GOP Sen. Thom TillisThomas (Thom) Roland TillisGOP senators unveil bill designating Taliban as terrorist organization Without major changes, more Americans could be victims of online crime How to fix the semiconductor chip shortage (it's more than manufacturing) MORE (N.C.) said on Monday that he will support a resolution to block President TrumpDonald TrumpKinzinger says Trump 'winning' because so many Republicans 'have remained silent' Our remote warfare counterterrorism strategy is more risk than reward Far-right rally draws small crowd, large police presence at Capitol MORE's national emergency declaration on the U.S.-Mexico border.
"I would vote in favor of the resolution disapproving of the president’s national-emergency declaration, if and when it comes before the Senate," Tillis wrote in a Washington Post op-ed.
Tillis's decision comes a day before the House is expected to take up the resolution to block Trump's national emergency declaration. Because Democrats control that chamber, it's expected to pass and kick the fight to the Senate.
Tillis's decision puts Democrats on the brink of being able to block Trump's emergency declaration in the Senate. If the resolution of disapproval passes the Senate it will go to the president's desk, where he has said he will use his first veto.
If all 47 Democrats vote for the resolution they would need to flip four Republican senators in order for it to pass the Senate. The vote needs a simple majority.
GOP Sens. Susan CollinsSusan Margaret CollinsWelcome to ground zero of climate chaos A tale of two chambers: Trump's power holds in House, wanes in Senate Bipartisan blip: Infrastructure deal is last of its kind without systemic change MORE (R-Maine) and Lisa MurkowskiLisa Ann MurkowskiEmboldened Trump takes aim at GOP foes The Hill's 12:30 Report - Presented by Facebook - DC prepares for Saturday of festivals & Jan. 6 demonstration Republican leaders misjudged Jan. 6 committee MORE (R-Alaska) are both viewed as likely yes votes, which would make Tillis the third Republican defector. Both Tillis and Collins are up for reelection in 2020 and viewed as targets as Democrats look for ways to pick up seats.
Collins told reporters in Maine last week that she would vote for a "clean" resolution to block Trump's emergency declaration.
Murkowski told an Alaska TV station on Friday that she would "probably" vote for it, adding that "if it's what I have seen right now, I will support the resolution to disapprove."
Trump declared the national emergency earlier this month that he said allows him to pull from funds that were not appropriated by Congress for the border wall.
He has threatened to veto the resolution if it makes it to his desk.
Trump's decision came in the face of pushback from top Republicans on Capitol Hill, who have fretted about the precedent a national emergency declaration for this purpose could set for a future Democratic president.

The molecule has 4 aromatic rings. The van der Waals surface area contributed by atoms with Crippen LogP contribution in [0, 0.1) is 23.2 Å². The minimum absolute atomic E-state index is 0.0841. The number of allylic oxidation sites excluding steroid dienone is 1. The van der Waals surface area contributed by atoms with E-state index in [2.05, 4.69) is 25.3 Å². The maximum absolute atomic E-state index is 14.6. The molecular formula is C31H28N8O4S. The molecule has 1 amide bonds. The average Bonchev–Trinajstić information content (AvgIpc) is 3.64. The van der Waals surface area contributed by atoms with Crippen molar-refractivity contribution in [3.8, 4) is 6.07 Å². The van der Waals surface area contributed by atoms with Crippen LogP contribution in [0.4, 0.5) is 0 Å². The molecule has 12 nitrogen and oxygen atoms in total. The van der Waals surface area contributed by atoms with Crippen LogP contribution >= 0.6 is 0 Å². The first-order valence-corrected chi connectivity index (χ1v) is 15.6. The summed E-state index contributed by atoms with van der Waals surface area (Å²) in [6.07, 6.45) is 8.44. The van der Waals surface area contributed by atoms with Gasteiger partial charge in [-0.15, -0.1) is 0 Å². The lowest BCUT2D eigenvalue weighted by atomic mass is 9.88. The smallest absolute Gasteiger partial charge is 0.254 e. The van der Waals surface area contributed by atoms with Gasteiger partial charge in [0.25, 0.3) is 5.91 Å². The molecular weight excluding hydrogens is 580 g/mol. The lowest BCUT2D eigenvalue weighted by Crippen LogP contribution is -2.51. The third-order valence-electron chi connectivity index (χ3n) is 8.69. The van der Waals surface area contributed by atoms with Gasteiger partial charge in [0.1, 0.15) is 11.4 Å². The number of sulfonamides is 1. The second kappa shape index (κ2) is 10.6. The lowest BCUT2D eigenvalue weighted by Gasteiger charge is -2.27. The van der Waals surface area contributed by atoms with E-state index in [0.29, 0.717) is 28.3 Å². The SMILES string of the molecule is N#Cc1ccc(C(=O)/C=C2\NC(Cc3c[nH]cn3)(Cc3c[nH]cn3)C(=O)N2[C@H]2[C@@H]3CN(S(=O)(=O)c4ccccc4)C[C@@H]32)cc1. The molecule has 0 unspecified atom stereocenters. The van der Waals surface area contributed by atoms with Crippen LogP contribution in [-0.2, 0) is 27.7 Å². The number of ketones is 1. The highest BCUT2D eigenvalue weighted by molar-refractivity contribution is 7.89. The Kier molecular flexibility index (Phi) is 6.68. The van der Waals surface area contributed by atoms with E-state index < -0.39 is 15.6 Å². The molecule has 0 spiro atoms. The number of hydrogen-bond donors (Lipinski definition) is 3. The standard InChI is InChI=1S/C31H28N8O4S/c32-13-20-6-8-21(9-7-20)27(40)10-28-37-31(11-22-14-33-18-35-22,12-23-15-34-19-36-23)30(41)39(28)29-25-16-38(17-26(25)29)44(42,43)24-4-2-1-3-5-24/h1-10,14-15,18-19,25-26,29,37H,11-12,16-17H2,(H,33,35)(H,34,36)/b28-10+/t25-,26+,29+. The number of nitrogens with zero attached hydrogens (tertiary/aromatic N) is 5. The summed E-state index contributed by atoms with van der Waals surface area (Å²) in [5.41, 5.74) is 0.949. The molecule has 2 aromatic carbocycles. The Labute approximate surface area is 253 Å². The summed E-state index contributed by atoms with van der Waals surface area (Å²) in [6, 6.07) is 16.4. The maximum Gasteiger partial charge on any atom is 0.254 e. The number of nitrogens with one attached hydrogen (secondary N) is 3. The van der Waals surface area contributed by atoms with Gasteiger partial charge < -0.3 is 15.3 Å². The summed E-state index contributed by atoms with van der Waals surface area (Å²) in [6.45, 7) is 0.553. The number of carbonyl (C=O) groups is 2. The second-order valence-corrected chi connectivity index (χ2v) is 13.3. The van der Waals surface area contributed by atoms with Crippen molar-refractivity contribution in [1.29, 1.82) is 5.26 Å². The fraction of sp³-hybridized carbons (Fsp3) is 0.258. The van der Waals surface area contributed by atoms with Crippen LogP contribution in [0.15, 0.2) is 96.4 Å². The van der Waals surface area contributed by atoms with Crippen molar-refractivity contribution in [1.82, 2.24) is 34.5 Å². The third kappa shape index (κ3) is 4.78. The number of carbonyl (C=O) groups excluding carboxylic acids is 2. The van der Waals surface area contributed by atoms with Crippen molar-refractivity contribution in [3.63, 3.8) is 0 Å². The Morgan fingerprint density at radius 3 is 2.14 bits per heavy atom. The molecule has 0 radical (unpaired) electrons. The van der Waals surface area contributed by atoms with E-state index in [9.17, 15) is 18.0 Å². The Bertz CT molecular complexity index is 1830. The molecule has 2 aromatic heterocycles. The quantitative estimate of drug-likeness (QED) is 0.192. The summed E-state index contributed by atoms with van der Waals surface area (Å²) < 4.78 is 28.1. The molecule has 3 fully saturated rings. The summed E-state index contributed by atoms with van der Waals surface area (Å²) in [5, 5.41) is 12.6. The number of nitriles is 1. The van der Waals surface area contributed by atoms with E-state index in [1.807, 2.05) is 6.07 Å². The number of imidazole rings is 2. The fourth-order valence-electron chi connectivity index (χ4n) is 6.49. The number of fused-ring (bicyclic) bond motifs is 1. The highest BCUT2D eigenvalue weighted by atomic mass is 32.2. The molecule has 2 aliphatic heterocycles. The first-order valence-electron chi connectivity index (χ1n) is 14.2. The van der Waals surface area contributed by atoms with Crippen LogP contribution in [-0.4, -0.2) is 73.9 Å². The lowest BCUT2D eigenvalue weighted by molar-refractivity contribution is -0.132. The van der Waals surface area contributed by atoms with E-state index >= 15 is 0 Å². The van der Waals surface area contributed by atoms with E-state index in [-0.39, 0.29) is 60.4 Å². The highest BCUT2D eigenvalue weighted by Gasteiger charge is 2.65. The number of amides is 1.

Tillis, in his op-ed, wrote that there was "no intellectual honesty" for Republicans if they previously criticized former President Obama's executive actions but don't oppose Trump's on the border wall.
He also noted that several of his Democratic colleagues are running for president and floated that they could use Trump's precedent to try to ram through proposals Republicans are opposed to.
Conservatives "should be thinking about whether they would accept the prospect of a President Bernie SandersBernie SandersSunday shows preview: Coronavirus dominates as country struggles with delta variant Democrats urge Biden to commute sentences of 4K people on home confinement Briahna Joy Gray: Push toward major social spending amid pandemic was 'short-lived' MORE declaring a national emergency to implement parts of the radical Green New Deal; a President Elizabeth WarrenElizabeth WarrenFederal Reserve officials' stock trading sparks ethics review Manchin keeps Washington guessing on what he wants Warren, Daines introduce bill honoring 13 killed in Kabul attack MORE declaring a national emergency to shut down banks and take over the nation’s financial institutions; or a President Cory BookerCory BookerDOJ announces agencywide limits on chokeholds and no-knock entries Fighting poverty, the Biden way Top Senate Democrats urge Biden to take immediate action on home confinement program MORE declaring a national emergency to restrict Second Amendment rights," Tillis wrote.
He added that, while he supports Trump on border security, the emergency declaration decision was about the separation of powers between the executive branch and Congress.
"As a U.S. senator, I cannot justify providing the executive with more ways to bypass Congress. As a conservative, I cannot endorse a precedent that I know future left-wing presidents will exploit to advance radical policies that will erode economic and individual freedoms," Tillis wrote.
— Updated 7:34 p.m.